Monday, May 5, 2014

NES Dual Port RAM Interface

UPDATE : Thanks for the great response - I'll be posting more videos throughout the week @batslyadams - I'd love to hear your ideas for ways to enhance games! Looking to livestream some development / testing this Thursday, 5/6/14.

I've been writing a game recently and was looking for a way to live debug on real hardware. The original solution was to fire variable information out the second controller port to serial every NMI but I decided to to take a shot at a new PCB for the console I've been dreaming about for a while.

The board routes the left port of the dual port RAM (Cypress CY7C136) to the DIP footprint on the NES and the right port to an AVR (ATMEGA164), this allows me to read and write any location at runtime without bus conflicts. Control is provided through the UART and two additional pins are soldered directly to the 2A03 to control /NMI and /RESET. I took a console and desoldered the 2KB RAM and replaced it with a socket. I'd like to permanently solder this in now that they work but having them removable for debugging was a huge help. AVR control code was written mainly in C with some assembly sprinkled across for the memory control portions.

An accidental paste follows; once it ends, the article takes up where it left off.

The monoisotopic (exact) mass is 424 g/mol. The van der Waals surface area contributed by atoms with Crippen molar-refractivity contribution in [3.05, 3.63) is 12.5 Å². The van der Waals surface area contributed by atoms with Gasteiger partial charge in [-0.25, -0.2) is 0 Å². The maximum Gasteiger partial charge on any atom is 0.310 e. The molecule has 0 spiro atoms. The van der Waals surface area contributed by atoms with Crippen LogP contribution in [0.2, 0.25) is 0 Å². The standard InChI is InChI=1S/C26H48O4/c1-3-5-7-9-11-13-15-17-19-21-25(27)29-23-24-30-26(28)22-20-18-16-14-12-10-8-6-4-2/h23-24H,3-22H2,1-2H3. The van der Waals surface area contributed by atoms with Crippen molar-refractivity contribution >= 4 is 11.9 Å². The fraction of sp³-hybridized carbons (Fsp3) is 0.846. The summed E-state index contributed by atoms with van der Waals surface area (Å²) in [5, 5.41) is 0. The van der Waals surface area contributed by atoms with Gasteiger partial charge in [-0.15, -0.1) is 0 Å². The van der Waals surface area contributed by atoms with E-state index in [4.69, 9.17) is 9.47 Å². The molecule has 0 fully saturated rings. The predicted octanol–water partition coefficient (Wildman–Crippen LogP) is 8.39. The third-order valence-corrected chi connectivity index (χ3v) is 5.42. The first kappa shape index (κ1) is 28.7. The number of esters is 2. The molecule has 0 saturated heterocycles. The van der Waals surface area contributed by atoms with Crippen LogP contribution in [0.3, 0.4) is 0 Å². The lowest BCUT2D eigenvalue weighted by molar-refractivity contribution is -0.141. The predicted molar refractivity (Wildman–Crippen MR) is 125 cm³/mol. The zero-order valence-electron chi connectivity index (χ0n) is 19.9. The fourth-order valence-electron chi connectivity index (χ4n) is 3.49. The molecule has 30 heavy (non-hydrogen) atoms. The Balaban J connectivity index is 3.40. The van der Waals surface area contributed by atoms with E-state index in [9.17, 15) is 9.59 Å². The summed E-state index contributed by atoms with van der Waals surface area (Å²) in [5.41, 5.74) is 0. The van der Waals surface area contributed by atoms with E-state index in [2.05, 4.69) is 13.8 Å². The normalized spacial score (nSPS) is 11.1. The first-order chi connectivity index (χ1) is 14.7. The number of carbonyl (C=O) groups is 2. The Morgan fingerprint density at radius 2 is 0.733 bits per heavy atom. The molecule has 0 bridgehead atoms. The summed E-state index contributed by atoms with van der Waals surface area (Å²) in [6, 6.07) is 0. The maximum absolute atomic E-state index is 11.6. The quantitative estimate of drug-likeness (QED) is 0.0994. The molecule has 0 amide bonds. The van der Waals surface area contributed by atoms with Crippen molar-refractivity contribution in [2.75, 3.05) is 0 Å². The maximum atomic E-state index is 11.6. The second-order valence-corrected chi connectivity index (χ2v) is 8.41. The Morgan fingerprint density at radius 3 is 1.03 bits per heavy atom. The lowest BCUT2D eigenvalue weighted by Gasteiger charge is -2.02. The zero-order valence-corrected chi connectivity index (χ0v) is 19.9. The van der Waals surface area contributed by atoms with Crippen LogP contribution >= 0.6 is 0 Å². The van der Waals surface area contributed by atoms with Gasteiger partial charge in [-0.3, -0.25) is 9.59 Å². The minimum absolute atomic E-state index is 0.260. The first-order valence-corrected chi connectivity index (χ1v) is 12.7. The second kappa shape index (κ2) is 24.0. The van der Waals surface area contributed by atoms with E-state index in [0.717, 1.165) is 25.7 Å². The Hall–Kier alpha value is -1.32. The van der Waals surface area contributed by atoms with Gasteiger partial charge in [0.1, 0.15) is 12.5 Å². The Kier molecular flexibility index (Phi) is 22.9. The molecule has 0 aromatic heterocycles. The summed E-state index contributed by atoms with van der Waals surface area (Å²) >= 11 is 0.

The AVR sits and wait for serial commands and can perform several functions including :
* Read / write of any memory location
* Quick dump of an entire 256-byte page
* Freezing of memory addresses (rewriting a single value constantly in the busy loop)
* Single frame stepping by controlling the NMI
* Remote reset of console
* Applying auto increment to tables to a single variable (fun for sine waves on x/y positions!)

I had pretty great results with using 250000 baud with the Genesis flasher project which is plenty fast for what I'm trying to do here. Cautionary tale about using this dual port RAM part, be sure to operate the other side normally even though it appears to be decoupled. As far as I can tell from the datasheet leaving CE low shouldn't have an effect on the opposite port but it most certainly does. Next revision could definitely use a few pullups on the AVR side, other than that I'm pretty happy with the layout.

Before wiring up the additional control lines :

Pretty excited to finally use this guy - your usual USB FTDI cable except with a 3.5mm jack. Routed the UART to a standard panel mount TRS on the back of the console.

It has been a blast playing with this thing - stuff I've done so far :

Debug Information
The original intention of this was be able to manipulate values in real time on a console for a game I've been developing, FCEUX is pretty incredible for emulation but I try to do a lot of testing on real hardware.

Blades of Steel used to be my favorite, but I'm starting to come around on Ice Hockey. Heavily using the read function to pull any relevant data from a game then deciding what to do with it.
Would probably be great for automatic splits for speedruns.

Relay Control
Contra has a particular way of allocating shots, there are five slots for one player that a bullet can accommodate. I didn't want to cheap out and just trigger on a button press so all five values are pulled and checked for a new rising edge.

Hex editor